Evidence of long-term disease control with panobinostat maintenance in patients with relapsed multiple myeloma
Ocio EM(1), Dávila J(2), Caballero JC(2), Alonso S(2), de la Calle VG(2), García-Sanz R(2), Gazi L(3), Opio S(3), Jiménez M(3), San-Miguel JF(4), Mateos MV(2).
The introduction of novel agents, especially proteasome inhibitors and immunomodulatory drugs, has resulted in a remarkable improvement in the survival of patients with multiple myeloma (MM).1,2
However, once patients have been exposed to such agents, resistance is likely to arise, resulting in a very poor prognosis.3
For this reason, novel agents with distinct mechanisms of action are necessary and are currently being evaluated.4 Deacetylase inhibitors are a group of novel agents designed to abrogate the pro-oncogenic state induced by the overexpression of deacetylase enzymes in tumors.4
Panobinostat is a potent, orally administered pan-deacetylase inhibitor with significant anti-myeloma activity in preclinical models6,7 and with clear synergy in combination with proteasome inhibitors.8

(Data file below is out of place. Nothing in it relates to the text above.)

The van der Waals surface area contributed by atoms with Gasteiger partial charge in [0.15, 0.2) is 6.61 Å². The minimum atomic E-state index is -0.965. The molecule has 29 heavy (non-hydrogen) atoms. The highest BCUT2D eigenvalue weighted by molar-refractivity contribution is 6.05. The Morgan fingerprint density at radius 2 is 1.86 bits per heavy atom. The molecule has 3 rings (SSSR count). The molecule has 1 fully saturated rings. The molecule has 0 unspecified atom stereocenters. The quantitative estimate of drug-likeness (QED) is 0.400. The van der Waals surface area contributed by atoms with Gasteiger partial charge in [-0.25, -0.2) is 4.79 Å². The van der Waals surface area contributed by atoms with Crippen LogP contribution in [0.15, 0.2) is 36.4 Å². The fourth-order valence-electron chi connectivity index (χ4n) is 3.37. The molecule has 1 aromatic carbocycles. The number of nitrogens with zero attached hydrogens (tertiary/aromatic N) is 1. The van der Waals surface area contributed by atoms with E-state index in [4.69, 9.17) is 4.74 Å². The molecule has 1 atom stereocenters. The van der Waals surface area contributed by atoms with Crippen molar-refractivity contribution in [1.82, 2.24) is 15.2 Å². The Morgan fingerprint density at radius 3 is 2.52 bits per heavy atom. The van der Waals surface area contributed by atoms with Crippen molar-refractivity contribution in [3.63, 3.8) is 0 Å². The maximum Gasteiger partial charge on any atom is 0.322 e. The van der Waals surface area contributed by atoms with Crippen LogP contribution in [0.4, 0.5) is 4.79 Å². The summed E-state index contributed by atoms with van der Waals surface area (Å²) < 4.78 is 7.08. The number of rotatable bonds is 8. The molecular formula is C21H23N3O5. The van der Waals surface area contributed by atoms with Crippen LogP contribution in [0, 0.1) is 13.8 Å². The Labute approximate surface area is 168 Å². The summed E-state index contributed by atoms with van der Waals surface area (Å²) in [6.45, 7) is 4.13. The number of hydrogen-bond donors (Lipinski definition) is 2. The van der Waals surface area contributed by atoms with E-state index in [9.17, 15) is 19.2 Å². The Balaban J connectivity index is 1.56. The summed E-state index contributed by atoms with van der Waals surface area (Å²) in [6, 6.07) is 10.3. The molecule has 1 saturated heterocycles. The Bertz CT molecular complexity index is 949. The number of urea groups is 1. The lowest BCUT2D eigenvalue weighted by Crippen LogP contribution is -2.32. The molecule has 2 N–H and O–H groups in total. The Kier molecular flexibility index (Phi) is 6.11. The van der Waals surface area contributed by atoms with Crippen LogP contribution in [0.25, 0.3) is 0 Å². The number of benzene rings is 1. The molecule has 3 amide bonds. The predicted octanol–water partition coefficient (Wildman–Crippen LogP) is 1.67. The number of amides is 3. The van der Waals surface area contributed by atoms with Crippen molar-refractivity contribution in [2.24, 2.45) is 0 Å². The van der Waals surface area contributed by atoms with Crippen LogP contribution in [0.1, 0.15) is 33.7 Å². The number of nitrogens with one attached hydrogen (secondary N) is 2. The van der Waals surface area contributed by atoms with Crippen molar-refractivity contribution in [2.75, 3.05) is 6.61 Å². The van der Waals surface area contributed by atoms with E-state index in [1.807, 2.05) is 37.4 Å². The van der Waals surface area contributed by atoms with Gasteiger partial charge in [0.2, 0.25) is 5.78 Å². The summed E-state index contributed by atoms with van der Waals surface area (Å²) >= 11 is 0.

This preclinical evidence of synergy prompted the phase III Panorama 1 trial, which tested the efficacy of panobinostat combined with bortezomib plus dexamethasone versus placebo plus bortezomib plus dexamethasone in patients with relapsed MM, who were not refractory to bortezomib.9
The addition of panobinostat to bortezomib and dexamethasone resulted in a relevant improvement in progression-free survival (12.0 versus 8.1 months), although the toxicity associated with the regimen was an important drawback. The most frequent grade 3–4 adverse events were thrombocytopenia (67%), lymphopenia (53%), diarrhea (26%), asthenia or fatigue (24%), and peripheral neuropathy (18%). Nevertheless, there is no information on the long-term efficacy of panobinostat maintenance.
CITATION Haematologica. 2015 Jul;100(7):e289-91. doi: 10.3324/haematol.2015.124164.